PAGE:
Every front-end developer has come across a CSS issue that works differently from a web browser to another. This was more obvious when we were trying to make layouts work the same on IE8 as they work on Chrome. I’ve scratched my head many times thinking about how to debug and fix CSS issues, but recently things have changed for the better, resulting in fewer concerns about a layout working perfectly in different browsers.

In this article, I will share my thoughts on why cross-browser development is better than in the past. Adding on that, I will also share some issues we still have these days.


Cross-browser development is making a web page look and behave the same on different desktop and mobile browsers. Five years ago, this was a real challenge for front-end developers. Thankfully, it’s has gotten much easier now with the support for modern CSS tools like Grid and Flexbox.

Consider the following mockup that I designed in Sketch.

Here is how it looks in four different browsers. There is no difference between them, right? That’s the goal of cross-browser development, to have something look and behave the same on different browsers.

I know that it’s nothing complex, but my goal was to illustrate the idea. For years, we have struggled with a lot of browser inconsistent issues that made the front-end developer job extremely hard to the level that you will debug and fix issues more than writing actual CSS.

How CSS cross-browser development used to be

If we go back in time to 2011, IE9 was the latest version of Internet Explorer. At that time, Google Chrome was almost three years old, and developing multiple browser support was a challenge.

For new CSS comers, they might not know how developers used to build web layouts in the past. In 2011, a website was supposed to work on IE8, and in case you want to use modern CSS features at that time (e.g: CSS gradients), you need to provide an image fallback.

To provide a consistent experience for old and new browsers was quite challenging, a front-end developer needs to either use old CSS techniques to achieve the layout they need to, or to provide a proper fallback.

The concept of making a website consistent wasn’t optional. In 2010, the usage of IE was 52% (according to StatCounter. With that percentage or usage, You can’t ignore IE.

Timelapse of CSS development for the past 10 years

I want to take you on a journey from 2010 to today so you can witness and see how CSS development used to be. For me, it’s important for a developer to learn about that so they can appreciate the effort done by the web community to make cross-browser development more straightforward.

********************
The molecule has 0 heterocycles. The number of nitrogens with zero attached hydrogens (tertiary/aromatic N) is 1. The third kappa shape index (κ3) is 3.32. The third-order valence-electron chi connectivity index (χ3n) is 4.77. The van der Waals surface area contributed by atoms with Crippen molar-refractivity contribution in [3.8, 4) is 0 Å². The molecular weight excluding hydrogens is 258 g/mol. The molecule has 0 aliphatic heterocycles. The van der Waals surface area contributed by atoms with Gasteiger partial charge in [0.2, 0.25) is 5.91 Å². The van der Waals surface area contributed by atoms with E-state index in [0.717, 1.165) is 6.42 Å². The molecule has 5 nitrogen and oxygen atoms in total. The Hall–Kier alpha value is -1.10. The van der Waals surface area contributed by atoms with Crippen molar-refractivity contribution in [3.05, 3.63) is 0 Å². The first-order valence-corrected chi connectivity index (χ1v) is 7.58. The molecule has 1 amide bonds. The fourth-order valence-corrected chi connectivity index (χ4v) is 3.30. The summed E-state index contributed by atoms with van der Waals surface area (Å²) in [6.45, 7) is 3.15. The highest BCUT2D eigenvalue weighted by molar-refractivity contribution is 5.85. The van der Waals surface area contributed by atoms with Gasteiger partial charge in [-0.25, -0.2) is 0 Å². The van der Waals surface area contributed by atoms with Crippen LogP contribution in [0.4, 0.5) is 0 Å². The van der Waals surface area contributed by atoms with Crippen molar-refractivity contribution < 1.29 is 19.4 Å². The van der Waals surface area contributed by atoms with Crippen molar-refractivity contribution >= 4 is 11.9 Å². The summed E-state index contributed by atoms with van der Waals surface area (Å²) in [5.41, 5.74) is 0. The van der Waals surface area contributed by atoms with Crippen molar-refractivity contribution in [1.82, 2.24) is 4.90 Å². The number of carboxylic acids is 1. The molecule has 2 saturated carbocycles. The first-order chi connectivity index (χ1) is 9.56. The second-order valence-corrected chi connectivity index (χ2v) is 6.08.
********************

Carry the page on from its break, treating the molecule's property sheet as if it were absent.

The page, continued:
2009: Hello, responsive web design

We used to write CSS by using the parent ID, and then all the way down to the element we need. At that time, Sass was a popular thing, especially with Compass add-on.

2010: Hello, responsive web design

In May 2010, Ethan Marcotte coined the term responsive web design (RWD). At that time, using float and clearfix was the only way to build layouts with great browser support.

For example, to implement a grid, we need to add float to each column and specify the width if needed. Then, a component can live within each column. Consider the following example:

<div class="wrapper clearfix">
  <div class="column column-6">
    <div class="item"></div>
  <div class="column column-6">
    <div class="item"></div>
.column {
  float: left;
  padding-right: 16px;

.column:last-child {
  padding-right: 0;

.column-6 {
  width: 50%;

.clearfix {
  content: "";
  display: table;
  clear: both;

The old syntax of flexbox was supported in the browsers (Chrome, Firefox, and Safari) but their usage very low compared to IE, so using flexbox wasn’t an option at the time.

2011: The year of CSS3

I wasn’t even a front-end developer in 2011, but with a quick research, I see the popularity of new CSS3 features like gradients, drop shadows, and such tiny nice details.

There are no big changes from 2010 except more usage of CSS3 features with a proper fallback for non-supporting browsers (Hello, IE!).

Let the action begin!

2012: Can we use flexbox?

The short answer is no. IE is still being used by almost half of the internet users, so that’s not an option. Not only that, but the supported flexbox was the old syntax which didn’t include wrapping into multiple lines, which is very important to responsive design.

As per CSS tricks, there were three different versions of flexbox.

This made it a bit complex to use flexbox, but from 2012 and beyond, things started to get better.

Also, Suzy, the popular CSS layout framework was released, which allowed the idea of having a grid on demand.

Here is an example:

nav {
  @include span(3 of 12);

2013: Again, can we use flexbox?

Sure thing, but since there are old and new syntax, the author must provide fallback. Here is a snippet from this CSS tricks article that shows the various fallback properties:

.page-wrap {
  display: -webkit-box; /* OLD - iOS 6-, Safari 3.1-6 */
  display: -moz-box; /* OLD - Firefox 19- (buggy but mostly works) */
  display: -ms-flexbox; /* TWEENER - IE 10 */
  display: -webkit-flex; /* NEW - Chrome */
  display: flex; /* NEW, Spec - Opera 12.1, Firefox 20+ */

At that time, using flexbox was limited to laying out elements horizontally or vertically without wrapping. The new syntax which was fairly new supported flex-wrap.

2014 - 2016: The new flexbox syntax is supported in all major browsers (Yay!)

I entered the world of front-end development in 2014. At that time, CSS floats were the only thing I knew to build layouts. However, it turned out that the new flexbox syntax was already there, so we can finally build responsive grids with it.

Flexbox was used with the progressive enhancement approach, which means that if a browser doesn’t support the new syntax, it will fallback to something else. To achieve that, I used Modernizr.

It will add a class like .flexbox to the root HTML element, and I can then use that class to apply flexbox where needed.

At that time, providing a fallback was important. A user with a non-supporting browser for flexbox will have a broken experience.

2017: Hello, CSS grid

Thanks to Rachel Andrew, CSS grid has become more popular in 2015 and 2016. In 2017, the new grid spec was officially supported in Chrome and Firefox. CSS grid is a real game-changer for front-end development. From 2017 and beyond, CSS grid changed a lot of things about how we build for the web.

2018 - 2020: CSS grid adoption is becoming better